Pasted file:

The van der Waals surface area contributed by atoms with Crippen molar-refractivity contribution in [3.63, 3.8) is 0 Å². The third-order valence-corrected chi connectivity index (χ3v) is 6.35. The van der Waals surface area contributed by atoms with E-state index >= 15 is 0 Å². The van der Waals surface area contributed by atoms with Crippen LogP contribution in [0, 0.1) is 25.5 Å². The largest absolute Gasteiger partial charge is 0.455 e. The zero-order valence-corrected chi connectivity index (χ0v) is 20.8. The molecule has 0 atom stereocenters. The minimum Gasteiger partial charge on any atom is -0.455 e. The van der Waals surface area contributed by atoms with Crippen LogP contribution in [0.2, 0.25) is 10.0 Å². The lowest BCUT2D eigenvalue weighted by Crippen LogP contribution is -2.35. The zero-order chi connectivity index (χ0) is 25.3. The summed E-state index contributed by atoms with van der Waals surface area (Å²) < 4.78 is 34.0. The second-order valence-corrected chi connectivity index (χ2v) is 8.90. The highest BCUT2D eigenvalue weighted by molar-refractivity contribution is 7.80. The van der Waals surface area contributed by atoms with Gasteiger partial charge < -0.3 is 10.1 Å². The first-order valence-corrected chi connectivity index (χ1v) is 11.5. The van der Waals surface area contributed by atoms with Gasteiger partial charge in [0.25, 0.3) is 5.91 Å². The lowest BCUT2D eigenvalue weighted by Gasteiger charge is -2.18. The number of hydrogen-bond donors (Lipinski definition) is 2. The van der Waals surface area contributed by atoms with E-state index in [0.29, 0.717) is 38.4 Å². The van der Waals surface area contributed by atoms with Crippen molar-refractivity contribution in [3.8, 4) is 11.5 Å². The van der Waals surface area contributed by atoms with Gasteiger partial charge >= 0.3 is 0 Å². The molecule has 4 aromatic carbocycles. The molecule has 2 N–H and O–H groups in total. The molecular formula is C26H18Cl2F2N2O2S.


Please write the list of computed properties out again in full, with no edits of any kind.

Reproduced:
The van der Waals surface area contributed by atoms with Crippen molar-refractivity contribution in [3.63, 3.8) is 0 Å². The third-order valence-corrected chi connectivity index (χ3v) is 6.35. The van der Waals surface area contributed by atoms with E-state index >= 15 is 0 Å². The van der Waals surface area contributed by atoms with Crippen LogP contribution in [0, 0.1) is 25.5 Å². The largest absolute Gasteiger partial charge is 0.455 e. The zero-order valence-corrected chi connectivity index (χ0v) is 20.8. The molecule has 0 atom stereocenters. The minimum Gasteiger partial charge on any atom is -0.455 e. The van der Waals surface area contributed by atoms with Crippen LogP contribution in [0.2, 0.25) is 10.0 Å². The lowest BCUT2D eigenvalue weighted by Crippen LogP contribution is -2.35. The zero-order chi connectivity index (χ0) is 25.3. The summed E-state index contributed by atoms with van der Waals surface area (Å²) < 4.78 is 34.0. The second-order valence-corrected chi connectivity index (χ2v) is 8.90. The highest BCUT2D eigenvalue weighted by molar-refractivity contribution is 7.80. The van der Waals surface area contributed by atoms with Gasteiger partial charge < -0.3 is 10.1 Å². The first-order valence-corrected chi connectivity index (χ1v) is 11.5. The van der Waals surface area contributed by atoms with Gasteiger partial charge in [0.25, 0.3) is 5.91 Å². The lowest BCUT2D eigenvalue weighted by Gasteiger charge is -2.18. The number of hydrogen-bond donors (Lipinski definition) is 2. The van der Waals surface area contributed by atoms with E-state index in [0.29, 0.717) is 38.4 Å². The van der Waals surface area contributed by atoms with Crippen molar-refractivity contribution in [3.8, 4) is 11.5 Å². The van der Waals surface area contributed by atoms with Gasteiger partial charge >= 0.3 is 0 Å². The molecule has 4 aromatic carbocycles. The molecule has 2 N–H and O–H groups in total. The molecular formula is C26H18Cl2F2N2O2S.